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Published: Wednesday February 26, 2014 MYT 12:05:02 AM
Updated: Wednesday February 26, 2014 MYT 12:05:54 AM

Ukraine's new leaders worried by Crimea 'separatism'

KIEV (Reuters) - Ukraine's acting president and security chiefs expressed concern on Tuesday about "signs of separatism" and threats to the country's territorial integrity in mainly Russian-speaking Crimea.

Oleksander Turchinov summoned the "power ministries and agencies" to discuss Crimea after protests on the southern peninsula against the leaders who have taken charge in Kiev following the ousting of President Viktor Yanukovich.

A Russian-speaking mayor has been appointed in Sevastopol, the Crimean port city where Russia's Black Sea fleet is based, and Russian speakers have staged rallies in the region to show hostility to the new authorities in the national capital.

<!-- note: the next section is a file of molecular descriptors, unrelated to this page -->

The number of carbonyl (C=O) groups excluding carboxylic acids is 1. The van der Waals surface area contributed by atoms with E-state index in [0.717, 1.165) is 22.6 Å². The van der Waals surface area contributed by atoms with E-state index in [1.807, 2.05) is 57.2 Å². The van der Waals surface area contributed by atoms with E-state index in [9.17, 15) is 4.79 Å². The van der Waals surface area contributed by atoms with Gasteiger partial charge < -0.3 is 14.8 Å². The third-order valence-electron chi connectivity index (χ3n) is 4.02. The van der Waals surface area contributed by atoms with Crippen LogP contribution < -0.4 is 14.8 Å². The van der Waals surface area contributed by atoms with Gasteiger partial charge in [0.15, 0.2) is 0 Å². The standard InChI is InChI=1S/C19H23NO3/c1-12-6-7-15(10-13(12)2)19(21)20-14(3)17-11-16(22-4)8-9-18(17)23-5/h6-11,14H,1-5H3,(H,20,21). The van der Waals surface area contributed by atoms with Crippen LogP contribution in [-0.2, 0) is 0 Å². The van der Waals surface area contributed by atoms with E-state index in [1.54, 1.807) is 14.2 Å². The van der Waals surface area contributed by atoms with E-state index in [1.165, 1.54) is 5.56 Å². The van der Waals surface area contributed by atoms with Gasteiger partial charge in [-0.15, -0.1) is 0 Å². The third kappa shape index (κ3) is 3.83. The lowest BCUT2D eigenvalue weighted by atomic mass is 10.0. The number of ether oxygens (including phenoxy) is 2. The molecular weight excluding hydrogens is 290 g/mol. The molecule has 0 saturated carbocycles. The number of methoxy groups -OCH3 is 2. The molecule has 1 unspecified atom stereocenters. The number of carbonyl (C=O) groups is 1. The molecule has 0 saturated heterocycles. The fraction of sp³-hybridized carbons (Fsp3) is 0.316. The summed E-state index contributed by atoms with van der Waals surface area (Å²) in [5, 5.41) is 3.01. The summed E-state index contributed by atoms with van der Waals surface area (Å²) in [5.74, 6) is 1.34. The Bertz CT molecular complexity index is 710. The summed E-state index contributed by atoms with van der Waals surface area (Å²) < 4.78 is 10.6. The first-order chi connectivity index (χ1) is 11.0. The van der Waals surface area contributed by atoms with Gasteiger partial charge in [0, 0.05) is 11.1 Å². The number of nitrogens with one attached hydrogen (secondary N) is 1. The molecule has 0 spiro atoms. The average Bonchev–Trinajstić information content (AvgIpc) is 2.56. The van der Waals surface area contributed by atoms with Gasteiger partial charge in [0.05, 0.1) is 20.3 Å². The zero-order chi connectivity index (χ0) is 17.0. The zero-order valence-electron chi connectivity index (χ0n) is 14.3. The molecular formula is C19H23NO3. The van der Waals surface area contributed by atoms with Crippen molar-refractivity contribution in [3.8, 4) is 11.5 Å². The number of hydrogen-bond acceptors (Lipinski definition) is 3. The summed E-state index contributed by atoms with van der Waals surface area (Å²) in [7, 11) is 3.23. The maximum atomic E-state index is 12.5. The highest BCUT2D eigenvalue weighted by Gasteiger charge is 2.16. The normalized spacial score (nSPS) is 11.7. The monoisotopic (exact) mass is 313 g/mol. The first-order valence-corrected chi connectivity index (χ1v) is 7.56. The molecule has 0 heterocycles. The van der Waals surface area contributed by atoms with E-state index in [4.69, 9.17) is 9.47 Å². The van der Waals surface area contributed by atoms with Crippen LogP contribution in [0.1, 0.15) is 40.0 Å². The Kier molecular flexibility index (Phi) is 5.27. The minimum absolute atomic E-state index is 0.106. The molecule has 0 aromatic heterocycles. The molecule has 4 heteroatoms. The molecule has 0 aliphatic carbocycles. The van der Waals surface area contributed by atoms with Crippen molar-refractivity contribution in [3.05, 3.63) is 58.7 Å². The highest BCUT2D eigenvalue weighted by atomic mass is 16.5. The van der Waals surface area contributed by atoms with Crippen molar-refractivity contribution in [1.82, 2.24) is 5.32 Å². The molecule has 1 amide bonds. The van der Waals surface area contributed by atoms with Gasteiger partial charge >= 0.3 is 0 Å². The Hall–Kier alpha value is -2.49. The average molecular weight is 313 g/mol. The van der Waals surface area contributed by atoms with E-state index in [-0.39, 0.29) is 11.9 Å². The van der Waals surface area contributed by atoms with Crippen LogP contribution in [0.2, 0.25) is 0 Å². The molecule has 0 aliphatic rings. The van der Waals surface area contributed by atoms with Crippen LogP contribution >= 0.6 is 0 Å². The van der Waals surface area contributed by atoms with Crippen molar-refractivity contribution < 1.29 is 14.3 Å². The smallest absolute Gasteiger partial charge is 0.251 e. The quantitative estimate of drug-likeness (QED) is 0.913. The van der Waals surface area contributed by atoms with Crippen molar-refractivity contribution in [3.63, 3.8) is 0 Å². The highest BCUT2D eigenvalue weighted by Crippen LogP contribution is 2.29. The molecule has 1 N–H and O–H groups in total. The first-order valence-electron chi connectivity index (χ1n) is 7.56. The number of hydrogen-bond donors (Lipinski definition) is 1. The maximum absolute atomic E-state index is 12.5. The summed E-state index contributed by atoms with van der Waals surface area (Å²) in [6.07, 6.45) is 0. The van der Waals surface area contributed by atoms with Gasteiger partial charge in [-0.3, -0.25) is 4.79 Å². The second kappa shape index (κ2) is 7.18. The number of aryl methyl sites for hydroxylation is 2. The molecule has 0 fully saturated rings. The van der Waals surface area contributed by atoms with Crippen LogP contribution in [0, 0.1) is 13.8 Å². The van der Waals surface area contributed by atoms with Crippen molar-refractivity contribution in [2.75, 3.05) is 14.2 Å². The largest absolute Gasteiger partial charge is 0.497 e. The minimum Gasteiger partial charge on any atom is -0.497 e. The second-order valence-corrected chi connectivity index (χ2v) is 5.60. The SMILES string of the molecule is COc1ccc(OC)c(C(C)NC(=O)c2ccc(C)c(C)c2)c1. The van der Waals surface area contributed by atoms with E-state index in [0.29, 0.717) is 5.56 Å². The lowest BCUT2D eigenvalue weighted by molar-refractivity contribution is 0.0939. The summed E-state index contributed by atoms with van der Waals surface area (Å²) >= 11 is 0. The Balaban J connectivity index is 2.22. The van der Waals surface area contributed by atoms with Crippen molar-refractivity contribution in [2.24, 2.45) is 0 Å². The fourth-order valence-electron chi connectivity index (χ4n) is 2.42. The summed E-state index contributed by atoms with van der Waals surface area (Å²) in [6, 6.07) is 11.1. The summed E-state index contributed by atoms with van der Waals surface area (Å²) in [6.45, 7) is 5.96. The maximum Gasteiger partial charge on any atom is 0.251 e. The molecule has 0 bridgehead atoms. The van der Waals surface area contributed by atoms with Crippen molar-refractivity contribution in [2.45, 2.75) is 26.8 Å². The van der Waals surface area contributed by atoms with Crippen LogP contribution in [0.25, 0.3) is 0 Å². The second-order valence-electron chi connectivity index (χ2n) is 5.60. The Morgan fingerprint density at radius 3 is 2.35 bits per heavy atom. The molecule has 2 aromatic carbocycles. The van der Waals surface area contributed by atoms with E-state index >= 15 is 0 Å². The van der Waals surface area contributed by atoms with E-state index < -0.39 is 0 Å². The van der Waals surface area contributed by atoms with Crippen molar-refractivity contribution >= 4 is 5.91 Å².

"During the meeting, we discussed the question of not allowing any signs of separatism and threats to Ukraine's territorial integrity (meaning the events which have taken place in Crimea) and punishing people guilty of this," Turchinov's press service said in a written statement.

It gave no other details. Such meetings have in the past usually grouped defence and interior ministry officials, law enforcement bodies and the intelligence services.

Some people in Crimea call openly for moves to secede from Ukraine. The peninsula used to be Russian territory but was transferred in 1954 to Ukraine, which like Russia was then part of the Soviet Union.

Most of Crimea's population speak Russian and the region has close ties with Russia. Some Russian speakers have started forming militias in a show of strength that underlines their dissatisfaction with the political changes in Kiev.

Urging Russia not to meddle in Crimea, Arseny Yatsenyuk, a senior parliamentarian in Kiev, said: "The situation in Sevastopol is very complicated. We appeal to our Russian partners to recognise its responsibilities."

Russian media and officials have portrayed the new leaders in Kiev as nationalists who have seized power and have expressed concern about the situation, but the Kremlin and the government in Moscow have not responded to calls to intervene.

(Reporting By Timothy Heritage)

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